Wednesday, 7 March 2012

The Tree

The tree was our play place in 1978. It was an old oak near the edge of a field that my friends and I would spend hours playing around, on, under and in. Someone at some point had nailed boards to make it easier to climb, I guess they had hoped to build a tree house someday, and never got around to it. But that didn't matter to us, the tree was so sprawling with branches that several of us managed to get into it at once and play.

When you're nine and hiding in a huge oak tree you feel like you're on top of the world. You can see roof tops, and it feels as if birds fly under you instead of over you. We were fearless there, nobody ever felt like they would fall out, and nobody ever did, but that didn't ease our parent's fears about the tree. To us it was a wonderland.

Summer days were spent there. It was our meeting place, our starting place for adventures, we even tried to finish the tree house at one point, but we weren't allowed to borrow the tools we needed from our homes. Long summer days turned into long fall days, and eventually we'd have to leave the tree to it's winter state, stripped of it's foliage, then we played in the snow, under the tree of course.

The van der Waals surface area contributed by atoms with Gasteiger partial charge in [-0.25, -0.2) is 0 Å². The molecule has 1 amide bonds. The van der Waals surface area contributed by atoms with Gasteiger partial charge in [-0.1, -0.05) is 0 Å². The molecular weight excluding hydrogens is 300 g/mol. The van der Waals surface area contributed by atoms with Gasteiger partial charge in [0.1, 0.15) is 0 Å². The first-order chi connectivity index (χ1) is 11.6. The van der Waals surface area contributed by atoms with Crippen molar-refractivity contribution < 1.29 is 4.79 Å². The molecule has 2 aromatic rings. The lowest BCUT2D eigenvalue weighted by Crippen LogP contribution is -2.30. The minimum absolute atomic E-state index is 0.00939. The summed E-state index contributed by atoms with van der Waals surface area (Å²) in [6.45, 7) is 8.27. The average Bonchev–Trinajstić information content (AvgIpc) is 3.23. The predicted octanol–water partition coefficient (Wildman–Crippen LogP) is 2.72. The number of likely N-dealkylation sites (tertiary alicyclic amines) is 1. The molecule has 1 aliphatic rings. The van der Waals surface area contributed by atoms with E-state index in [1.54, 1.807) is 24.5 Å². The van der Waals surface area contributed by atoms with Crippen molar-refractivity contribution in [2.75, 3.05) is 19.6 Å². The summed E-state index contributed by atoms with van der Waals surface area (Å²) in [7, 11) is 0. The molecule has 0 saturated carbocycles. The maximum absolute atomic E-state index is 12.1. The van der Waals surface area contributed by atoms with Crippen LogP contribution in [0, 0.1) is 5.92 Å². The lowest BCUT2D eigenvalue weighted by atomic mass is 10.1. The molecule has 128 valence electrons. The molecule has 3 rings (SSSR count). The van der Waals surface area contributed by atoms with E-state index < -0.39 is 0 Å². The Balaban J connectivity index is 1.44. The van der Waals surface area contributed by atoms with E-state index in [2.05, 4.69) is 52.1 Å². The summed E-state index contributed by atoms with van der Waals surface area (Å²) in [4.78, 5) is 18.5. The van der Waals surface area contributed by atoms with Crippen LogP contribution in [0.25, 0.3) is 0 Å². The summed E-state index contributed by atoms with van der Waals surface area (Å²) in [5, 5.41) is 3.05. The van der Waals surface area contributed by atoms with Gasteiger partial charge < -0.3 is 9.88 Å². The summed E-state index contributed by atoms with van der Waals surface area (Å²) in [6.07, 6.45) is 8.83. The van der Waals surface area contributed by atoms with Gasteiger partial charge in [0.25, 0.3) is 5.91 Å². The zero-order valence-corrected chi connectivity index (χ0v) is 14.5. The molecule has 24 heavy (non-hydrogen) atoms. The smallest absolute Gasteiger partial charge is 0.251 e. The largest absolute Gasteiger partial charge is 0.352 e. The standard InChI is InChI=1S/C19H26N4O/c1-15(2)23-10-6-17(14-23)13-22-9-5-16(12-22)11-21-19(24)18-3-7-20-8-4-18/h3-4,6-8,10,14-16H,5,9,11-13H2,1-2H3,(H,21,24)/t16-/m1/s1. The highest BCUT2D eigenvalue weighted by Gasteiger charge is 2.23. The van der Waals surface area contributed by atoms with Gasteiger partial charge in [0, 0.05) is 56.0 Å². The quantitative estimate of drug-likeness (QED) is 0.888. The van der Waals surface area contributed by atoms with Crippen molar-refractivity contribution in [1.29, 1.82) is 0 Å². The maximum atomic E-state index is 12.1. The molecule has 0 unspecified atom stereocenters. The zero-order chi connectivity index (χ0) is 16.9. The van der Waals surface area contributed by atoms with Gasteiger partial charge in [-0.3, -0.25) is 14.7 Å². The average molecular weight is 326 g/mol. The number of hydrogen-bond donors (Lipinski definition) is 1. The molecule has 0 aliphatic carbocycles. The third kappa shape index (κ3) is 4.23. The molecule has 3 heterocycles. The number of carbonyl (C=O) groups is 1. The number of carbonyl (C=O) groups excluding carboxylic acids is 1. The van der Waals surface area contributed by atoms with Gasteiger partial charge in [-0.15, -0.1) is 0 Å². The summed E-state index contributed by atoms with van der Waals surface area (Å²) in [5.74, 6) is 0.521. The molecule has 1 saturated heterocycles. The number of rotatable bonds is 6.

From the tree we could see our school - Roseville Public; way off in the distance, across a huge park. We could also see the townhouses that made up Roseville, and the farmers fields that at that time came right to the edge of the park, and only yards from the tree. Sometimes we would play hide and seek in the fields when the corn was up, until we were chased out or left for something more adventurous to do. But the tree was always our way back. We never got lost as long as we could see it.

I only lived there for a year, but that was one of the best summer's I'd ever had. When we moved away I didn't think about the tree too often, being as young as I was I found other places to occupy my energy.

But I never forgot about the tree.

Last night I had a panic attack that was worse than any I've had in months. Kim sat with me and walked me through a peaceful place. In her calming way, she directed my thoughts to a tree in a field, on a bright summer day. A tree so big it's shadow cast out across the waving grass a hundred yards from it's source. As I calmed myself down, I saw my tree. It was like she was in my head. My memories immediately fell back to 1978 and being a young boy playing with my friends at the tree.

It's still there. My son and I went for a long bike ride a while back and we found ourselves in Roseville. I found the tree. It was still healthy and large, but not as big as I remember it. The boards were gone, but I could remember where every one was. I stood there for a while staring at it, and a flood of memories came flowing back, my friends, the branches, meeting under the tree, all of it. The field in the back is now full of factories, but the park and school are still there. What bothered me most though, was that the tree was now on private property of a factory, surrounded by an eight foot fence. No longer would young boys be climbing it. It was so close, yet so far. But at least it's a part of my youth I can still see, even if I can't climb it anymore.

Thank you Kim, for bringing this memory back to me.

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